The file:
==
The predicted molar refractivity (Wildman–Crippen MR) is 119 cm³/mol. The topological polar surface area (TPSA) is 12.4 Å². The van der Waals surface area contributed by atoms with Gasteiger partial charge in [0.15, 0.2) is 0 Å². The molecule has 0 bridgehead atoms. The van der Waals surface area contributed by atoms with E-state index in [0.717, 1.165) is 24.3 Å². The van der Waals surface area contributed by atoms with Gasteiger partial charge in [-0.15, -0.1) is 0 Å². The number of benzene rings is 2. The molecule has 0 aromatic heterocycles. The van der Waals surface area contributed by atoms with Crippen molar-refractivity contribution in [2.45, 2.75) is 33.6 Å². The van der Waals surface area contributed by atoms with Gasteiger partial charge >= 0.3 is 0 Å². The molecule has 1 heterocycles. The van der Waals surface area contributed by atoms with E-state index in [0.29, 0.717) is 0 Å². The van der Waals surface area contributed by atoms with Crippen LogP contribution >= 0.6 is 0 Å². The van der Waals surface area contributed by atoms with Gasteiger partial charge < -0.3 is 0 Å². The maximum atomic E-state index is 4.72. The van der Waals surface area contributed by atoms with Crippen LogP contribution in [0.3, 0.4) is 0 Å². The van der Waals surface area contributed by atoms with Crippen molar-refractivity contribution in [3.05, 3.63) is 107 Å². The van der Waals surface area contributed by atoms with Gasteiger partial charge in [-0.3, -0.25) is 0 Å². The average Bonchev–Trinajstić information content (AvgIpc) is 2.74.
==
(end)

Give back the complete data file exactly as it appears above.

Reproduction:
The predicted molar refractivity (Wildman–Crippen MR) is 119 cm³/mol. The topological polar surface area (TPSA) is 12.4 Å². The van der Waals surface area contributed by atoms with Gasteiger partial charge in [0.15, 0.2) is 0 Å². The molecule has 0 bridgehead atoms. The van der Waals surface area contributed by atoms with E-state index in [0.717, 1.165) is 24.3 Å². The van der Waals surface area contributed by atoms with Gasteiger partial charge in [-0.15, -0.1) is 0 Å². The number of benzene rings is 2. The molecule has 0 aromatic heterocycles. The van der Waals surface area contributed by atoms with Crippen molar-refractivity contribution in [2.45, 2.75) is 33.6 Å². The van der Waals surface area contributed by atoms with Gasteiger partial charge >= 0.3 is 0 Å². The molecule has 1 heterocycles. The van der Waals surface area contributed by atoms with E-state index in [0.29, 0.717) is 0 Å². The van der Waals surface area contributed by atoms with Crippen LogP contribution >= 0.6 is 0 Å². The van der Waals surface area contributed by atoms with Gasteiger partial charge < -0.3 is 0 Å². The maximum atomic E-state index is 4.72. The van der Waals surface area contributed by atoms with Crippen LogP contribution in [0.3, 0.4) is 0 Å². The van der Waals surface area contributed by atoms with Crippen molar-refractivity contribution in [3.05, 3.63) is 107 Å². The van der Waals surface area contributed by atoms with Gasteiger partial charge in [-0.3, -0.25) is 0 Å². The average Bonchev–Trinajstić information content (AvgIpc) is 2.74.